Rockbox mail archive
Subject: Re: Typedef rule
Am 29.11.2013 09:27, schrieb Thomas Martitz:
> as you know we have a "no typedef rule" in our guidelines. However
> there are a few problems with it when applied to integral types:
> * Portability is reduced, for example we use unsigned for thread ids
> but pthread uses unsigned long (I have some work where we can use
> pthreads, at least in parts). This could be handled better with a
> * Readability is reduced, for example we use long for our tick. IMO
> readability/expressiveness would be improved by refering to a "tick_t"
> instead of ordinary long.
> * Type checking is prevented, for example gcc could do better type
> checking with proper typedefs. It's easy to think "I can use int
> instead of long" when the global tick really needs to be a long.
> The Linux kernel coding guidelines have summarized the issues even
> better: https://www.kernel.org/doc/Documentation/CodingStyle (chapter 5).
> Therefore I propose that we relax the typedef rule and allow typedefs
> for integral types (only) when reasonable. This would basically be
> adopting the Linux kernel guideline w.r.t. to typedefs, except they
> allow typedefs for "totally opaque objects (where the typedef is
> actively used to _hide_ what the object is)."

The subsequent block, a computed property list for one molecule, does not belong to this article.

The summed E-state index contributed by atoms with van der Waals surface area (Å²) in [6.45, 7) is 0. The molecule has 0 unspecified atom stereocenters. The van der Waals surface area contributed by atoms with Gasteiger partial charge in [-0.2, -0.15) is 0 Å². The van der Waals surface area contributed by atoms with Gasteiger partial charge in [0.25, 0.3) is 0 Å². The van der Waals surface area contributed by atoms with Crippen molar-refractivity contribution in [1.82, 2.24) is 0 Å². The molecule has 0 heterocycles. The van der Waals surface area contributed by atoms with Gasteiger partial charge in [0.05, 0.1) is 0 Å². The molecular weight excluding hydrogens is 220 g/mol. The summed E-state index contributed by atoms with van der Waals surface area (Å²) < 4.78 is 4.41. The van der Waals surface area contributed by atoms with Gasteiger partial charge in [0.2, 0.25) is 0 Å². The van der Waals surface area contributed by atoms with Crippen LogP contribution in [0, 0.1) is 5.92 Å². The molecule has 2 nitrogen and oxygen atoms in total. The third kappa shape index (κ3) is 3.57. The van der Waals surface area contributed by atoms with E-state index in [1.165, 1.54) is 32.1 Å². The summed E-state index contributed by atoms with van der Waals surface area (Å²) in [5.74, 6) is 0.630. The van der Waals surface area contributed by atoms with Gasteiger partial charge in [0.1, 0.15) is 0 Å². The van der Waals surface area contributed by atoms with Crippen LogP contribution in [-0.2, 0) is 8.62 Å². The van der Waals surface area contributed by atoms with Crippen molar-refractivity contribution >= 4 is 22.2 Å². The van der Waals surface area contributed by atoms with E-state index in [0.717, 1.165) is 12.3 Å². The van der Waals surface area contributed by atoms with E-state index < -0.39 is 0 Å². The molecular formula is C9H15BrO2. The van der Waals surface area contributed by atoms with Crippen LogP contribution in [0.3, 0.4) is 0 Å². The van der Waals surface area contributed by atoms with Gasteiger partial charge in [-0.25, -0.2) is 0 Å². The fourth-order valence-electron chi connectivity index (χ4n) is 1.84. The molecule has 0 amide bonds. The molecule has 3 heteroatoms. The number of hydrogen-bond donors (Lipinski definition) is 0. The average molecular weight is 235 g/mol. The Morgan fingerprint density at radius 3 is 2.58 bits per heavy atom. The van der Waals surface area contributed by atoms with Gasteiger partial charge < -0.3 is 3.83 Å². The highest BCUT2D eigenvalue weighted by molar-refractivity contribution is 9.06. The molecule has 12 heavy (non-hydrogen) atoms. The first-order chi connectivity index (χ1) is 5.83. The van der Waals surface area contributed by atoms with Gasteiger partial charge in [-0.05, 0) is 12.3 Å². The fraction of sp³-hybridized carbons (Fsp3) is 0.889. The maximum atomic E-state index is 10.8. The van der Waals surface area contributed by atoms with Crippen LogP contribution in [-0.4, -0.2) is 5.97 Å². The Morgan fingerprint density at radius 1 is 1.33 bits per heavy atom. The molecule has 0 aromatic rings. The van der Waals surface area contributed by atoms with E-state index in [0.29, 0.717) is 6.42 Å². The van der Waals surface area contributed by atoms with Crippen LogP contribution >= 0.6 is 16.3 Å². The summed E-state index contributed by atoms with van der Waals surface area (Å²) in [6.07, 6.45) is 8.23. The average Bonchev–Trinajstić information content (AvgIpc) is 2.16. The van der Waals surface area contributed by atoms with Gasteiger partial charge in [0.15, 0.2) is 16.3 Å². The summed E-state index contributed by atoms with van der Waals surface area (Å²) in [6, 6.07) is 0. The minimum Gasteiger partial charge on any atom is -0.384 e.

> In essence:
> - No typedef for structs and unions. These types help with the
> aforementioned problems by themselves.
> - No typedef for pointers. Hiding a pointer between some type remains
> - No typedef for trivial ints, like normal counters (except tick) or
> something like that.
> - Allow typedefs where reasonable, i.e. where it helps enforcing a
> specific type, improves readability and portability.
> - Allow typedefs for void, as to give "void *" a more telling type.
> I'd like to trust our developers to weigh up what's reasonable.
I was made aware that we should probably also adopt the above exception
about totally opaque types, for cases where a type is a an integral type
on platform a and some pointer on platform b (as is the case with
Therefore I'd like to modify my proposal:
(1) No typedef for structs and unions. These types help with the
aforementioned problems by themselves. Don't typedef just to avoid
writing out "struct" and "union".
(2) No typedef for trivial ints, like normal counters (except tick) or
something like that.
(3) Allow typedefs where reasonable for integral types, i.e. where it
helps enforcing a specific type, improves readability and portability.
(4) Allow typedefs for void, as to give "void *" a more telling type.
(5) Generally no typedef for pointers. Hiding a pointer between some
type remains discouraged except in one case: Hiding that the type is a
pointer at all, when the type is strictly used to identify an object
(compatible to long/intptr_t). Typedefing a pointer might be okay if it
points to an incomplete struct/union. This case is actually similar to
(3) where you typedef intptr_t to something better named.
Received on 2013-11-29
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